More Māori and Pacific health workers should be doctors, nurses and managers – Dr Matire Harwood
The small number of Māori health practitioners in New Zealand means most hold multiple, varying roles to fill gaps in the health system. Dr Matire Harwood exemplifies the multi-tasking expected of Māori working in health.
She is currently a general practitioner, health researcher and Waitematā DHB board member who has worked at the coalface of health for the last 25 years.
“We need Māori involved at all levels of the health system,” says Harwood. “It won’t just benefit Māori, it will benefit all New Zealanders.
“But until we get that, a certain voice is privileged, a certain perspective of health and how we address health is privileged within our health system.”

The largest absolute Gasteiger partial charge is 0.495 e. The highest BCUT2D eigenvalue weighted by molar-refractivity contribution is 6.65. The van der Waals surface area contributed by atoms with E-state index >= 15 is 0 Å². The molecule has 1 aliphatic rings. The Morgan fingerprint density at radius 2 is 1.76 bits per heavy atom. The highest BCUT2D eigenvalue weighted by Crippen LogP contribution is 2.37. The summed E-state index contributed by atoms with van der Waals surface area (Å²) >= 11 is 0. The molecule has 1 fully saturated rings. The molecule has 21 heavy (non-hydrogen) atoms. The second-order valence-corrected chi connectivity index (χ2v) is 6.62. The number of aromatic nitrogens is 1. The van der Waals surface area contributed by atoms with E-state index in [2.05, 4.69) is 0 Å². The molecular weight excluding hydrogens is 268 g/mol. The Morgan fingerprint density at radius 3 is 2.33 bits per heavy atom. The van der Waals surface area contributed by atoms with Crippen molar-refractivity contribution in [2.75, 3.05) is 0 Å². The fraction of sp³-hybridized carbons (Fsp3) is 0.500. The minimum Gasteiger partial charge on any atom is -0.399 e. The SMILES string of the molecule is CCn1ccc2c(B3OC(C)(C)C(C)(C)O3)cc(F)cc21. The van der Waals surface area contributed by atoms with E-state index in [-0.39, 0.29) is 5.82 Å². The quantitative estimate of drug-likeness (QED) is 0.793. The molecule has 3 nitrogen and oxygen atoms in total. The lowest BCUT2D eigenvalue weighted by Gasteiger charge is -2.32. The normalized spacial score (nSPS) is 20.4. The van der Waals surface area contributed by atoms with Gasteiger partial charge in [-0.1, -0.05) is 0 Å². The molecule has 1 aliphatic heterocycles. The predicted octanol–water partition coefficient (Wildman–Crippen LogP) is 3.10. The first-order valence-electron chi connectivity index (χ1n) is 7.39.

Harwood spends one to two days a week at the Papakura Marae health clinic working with mainly Māori patients.
She says Māori have their own health solutions that need to be valued not just by policy makers, health providers and clinicians, but also Māori themselves.
Since March last year, the clinic has been delivering a pilot programme called Mana Tū, focused on Māori and Pacific people with diabetes.